Performance 'compact' unveiled
The Australian Government is to tie teaching and research performance to negotiated "compact agreements" with universities in an effort to encourage distinct institutional missions and focus research funding among the best performers. The Australian newspaper reported that two discussion papers mooting the idea have been released, with the Government set to host a series of meetings next month to discuss the arrangements. Canberra proposes that the compacts contain a preamble defining the mission and strategy and components on teaching and research performance. Kim Carr, the Innovation, Industry, Science and Research Minister, said compacts would encourage universities to adopt different missions and take on more responsibility while the Government ensured that national priorities in teaching and research were safeguarded.
Exam-fixing ring caught by police
Police have busted an organised group that routinely fixed examinations at the University of National and World Economy in Sofia. The Bulgarian Interior Ministry said two men, one of them a professor at the institution and another an intermediary, were arrested on 23 July in connection with the crime. According to the Sofia Echo newspaper, the group used doubles who stood in for prospective students at admission exams using counterfeit identification. Fees for the service ranged from 500 leva (£217) to 4,000 leva, the police said. Investigators are checking whether the group carried out similar activities at other universities. The institution said it would sack any staff involved in the ring.
Gay-row scholar cancels course
A law professor from Singapore who was due to teach a human rights course at New York University Law School in the autumn has withdrawn after students protested about what they called her "anti-gay views", The New York Times reported. Thio Li-ann, a professor at the National University of Singapore and member of her country's Parliament, had opposed the repeal of a law in Singapore's penal code that criminalises sex between men. During a parliamentary debate, she described homosexuality as a "gender-identity disorder". Richard L. Revesz, dean of NYU's Law School, said Professor Thio's course would be cancelled as she had changed her mind about teaching at the institution because of "the atmosphere of hostility by some members of our community towards her views and the low enrolments in her classes", the paper reported.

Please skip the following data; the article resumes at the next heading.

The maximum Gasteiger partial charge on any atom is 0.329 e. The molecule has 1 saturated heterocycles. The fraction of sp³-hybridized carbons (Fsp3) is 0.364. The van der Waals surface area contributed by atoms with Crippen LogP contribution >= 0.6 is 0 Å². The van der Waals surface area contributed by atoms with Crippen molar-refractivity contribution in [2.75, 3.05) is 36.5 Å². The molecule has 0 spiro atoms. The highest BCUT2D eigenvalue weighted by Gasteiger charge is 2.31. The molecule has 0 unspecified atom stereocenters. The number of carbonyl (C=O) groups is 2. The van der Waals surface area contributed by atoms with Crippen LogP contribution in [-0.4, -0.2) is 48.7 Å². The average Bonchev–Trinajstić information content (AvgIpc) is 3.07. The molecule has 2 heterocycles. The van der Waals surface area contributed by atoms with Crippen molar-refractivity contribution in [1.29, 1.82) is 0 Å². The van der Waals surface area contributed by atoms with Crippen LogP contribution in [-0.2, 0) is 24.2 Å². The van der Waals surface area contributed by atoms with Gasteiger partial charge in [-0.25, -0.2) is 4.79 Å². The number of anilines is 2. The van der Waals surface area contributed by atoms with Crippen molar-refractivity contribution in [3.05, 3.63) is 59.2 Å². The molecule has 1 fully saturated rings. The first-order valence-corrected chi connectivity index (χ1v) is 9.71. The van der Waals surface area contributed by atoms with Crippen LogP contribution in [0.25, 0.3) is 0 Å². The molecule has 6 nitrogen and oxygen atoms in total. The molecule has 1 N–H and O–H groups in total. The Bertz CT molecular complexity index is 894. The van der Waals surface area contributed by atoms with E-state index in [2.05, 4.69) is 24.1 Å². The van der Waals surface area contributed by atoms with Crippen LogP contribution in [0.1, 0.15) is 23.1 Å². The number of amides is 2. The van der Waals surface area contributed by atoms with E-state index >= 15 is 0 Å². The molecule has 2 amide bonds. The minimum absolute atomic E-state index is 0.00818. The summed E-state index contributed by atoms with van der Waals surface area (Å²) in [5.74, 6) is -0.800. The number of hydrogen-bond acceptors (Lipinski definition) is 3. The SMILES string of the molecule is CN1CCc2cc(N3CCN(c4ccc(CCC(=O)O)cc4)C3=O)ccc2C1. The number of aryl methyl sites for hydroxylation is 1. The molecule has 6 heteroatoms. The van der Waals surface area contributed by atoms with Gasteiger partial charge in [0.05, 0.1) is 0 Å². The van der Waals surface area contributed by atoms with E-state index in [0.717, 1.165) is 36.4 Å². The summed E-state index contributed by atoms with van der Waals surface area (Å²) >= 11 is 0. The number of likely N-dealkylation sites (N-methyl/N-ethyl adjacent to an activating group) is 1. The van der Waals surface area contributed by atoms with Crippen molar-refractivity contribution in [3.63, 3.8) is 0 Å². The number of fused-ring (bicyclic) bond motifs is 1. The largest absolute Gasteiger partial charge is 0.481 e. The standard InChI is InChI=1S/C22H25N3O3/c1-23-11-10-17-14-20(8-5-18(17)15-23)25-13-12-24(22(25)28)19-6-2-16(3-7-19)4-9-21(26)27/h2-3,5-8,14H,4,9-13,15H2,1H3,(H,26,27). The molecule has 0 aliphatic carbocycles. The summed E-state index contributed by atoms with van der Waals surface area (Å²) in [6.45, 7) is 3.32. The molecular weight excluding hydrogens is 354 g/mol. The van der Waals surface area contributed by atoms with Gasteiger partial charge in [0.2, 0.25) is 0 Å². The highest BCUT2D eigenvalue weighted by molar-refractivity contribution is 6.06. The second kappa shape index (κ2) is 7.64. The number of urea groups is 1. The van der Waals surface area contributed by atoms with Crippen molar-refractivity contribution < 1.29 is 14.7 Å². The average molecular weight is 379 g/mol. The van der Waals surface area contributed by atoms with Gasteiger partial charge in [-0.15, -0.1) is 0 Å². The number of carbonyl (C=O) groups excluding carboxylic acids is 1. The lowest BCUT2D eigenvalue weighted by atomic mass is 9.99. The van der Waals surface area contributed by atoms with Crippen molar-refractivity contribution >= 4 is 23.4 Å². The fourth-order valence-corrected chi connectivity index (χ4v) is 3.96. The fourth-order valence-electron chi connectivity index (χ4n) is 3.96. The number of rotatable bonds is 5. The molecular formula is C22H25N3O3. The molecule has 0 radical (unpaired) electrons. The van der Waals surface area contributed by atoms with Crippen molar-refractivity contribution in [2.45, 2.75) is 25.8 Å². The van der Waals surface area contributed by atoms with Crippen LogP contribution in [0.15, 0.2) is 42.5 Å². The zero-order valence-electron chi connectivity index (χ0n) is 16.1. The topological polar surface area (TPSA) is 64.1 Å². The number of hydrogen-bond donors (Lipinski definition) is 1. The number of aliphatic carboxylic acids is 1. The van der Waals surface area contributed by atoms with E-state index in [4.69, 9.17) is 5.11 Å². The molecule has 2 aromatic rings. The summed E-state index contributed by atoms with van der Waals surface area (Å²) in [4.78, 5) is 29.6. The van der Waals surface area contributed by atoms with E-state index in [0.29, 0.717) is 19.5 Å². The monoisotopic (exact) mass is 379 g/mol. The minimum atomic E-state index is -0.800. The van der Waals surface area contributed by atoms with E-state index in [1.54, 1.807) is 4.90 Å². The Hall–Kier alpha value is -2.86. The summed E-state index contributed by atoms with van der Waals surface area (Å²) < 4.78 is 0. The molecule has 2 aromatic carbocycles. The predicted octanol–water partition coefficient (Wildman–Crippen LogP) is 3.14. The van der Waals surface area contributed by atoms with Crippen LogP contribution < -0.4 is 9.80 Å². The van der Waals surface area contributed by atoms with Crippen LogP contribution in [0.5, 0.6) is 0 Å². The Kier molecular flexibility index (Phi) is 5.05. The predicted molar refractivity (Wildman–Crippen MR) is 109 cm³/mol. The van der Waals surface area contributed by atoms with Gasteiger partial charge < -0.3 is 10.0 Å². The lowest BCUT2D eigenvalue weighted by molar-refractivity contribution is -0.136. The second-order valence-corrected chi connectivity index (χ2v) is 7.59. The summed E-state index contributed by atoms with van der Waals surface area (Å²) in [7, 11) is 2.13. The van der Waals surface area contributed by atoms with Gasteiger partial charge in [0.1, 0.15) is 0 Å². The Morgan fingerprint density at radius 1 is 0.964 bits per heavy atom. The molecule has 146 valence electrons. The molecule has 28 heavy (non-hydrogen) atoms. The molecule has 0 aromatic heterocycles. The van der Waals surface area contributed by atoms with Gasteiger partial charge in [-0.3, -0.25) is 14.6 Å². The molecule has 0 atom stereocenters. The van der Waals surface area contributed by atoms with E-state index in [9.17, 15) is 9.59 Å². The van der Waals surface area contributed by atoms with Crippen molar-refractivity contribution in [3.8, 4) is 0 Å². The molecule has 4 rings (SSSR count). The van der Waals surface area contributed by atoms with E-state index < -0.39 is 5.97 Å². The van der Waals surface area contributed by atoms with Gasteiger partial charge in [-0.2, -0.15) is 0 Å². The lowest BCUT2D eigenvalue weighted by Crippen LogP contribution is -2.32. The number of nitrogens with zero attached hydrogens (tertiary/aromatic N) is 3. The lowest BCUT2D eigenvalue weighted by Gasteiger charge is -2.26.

Great leap forward to digital age
A EUR16 million (£8 million) programme has been launched to overhaul digital provision in France's universities. The money will be used to install wireless internet connections on campus and develop podcasting for online courses. The initiative is in response to a report published last year that claimed that French universities needed to catch up with communication technologies if they were to satisfy the demands of the new generation of "digitally native" students, the University World News newspaper reported. Announcing the plan, Valerie Pecresse, Minister for Higher Education and Research, said it represented a "leap forward" that would "transform universities into high-tech places".
Adviser's ousting raises hackles
A national journalism group has criticised Morgan State University in Baltimore after carrying out an investigation into why its student newspaper adviser found herself out of a job. Following a period in which The Spokesman was critical of Morgan State's administration, Denise Brown's contract with the university was not renewed. A report by College Media Advisers, the national organisation of student journalism advisers in the US, calls Morgan State's policies "legally questionable". It says the university denied student journalists the right of free expression and this resulted in the unfair termination of Ms Brown's position, according to the Inside Higher Ed website. "The decision not to renew Ms Brown's contract was based on personnel issues and was not specifically related to her service as adviser to the newspaper," Morgan State said.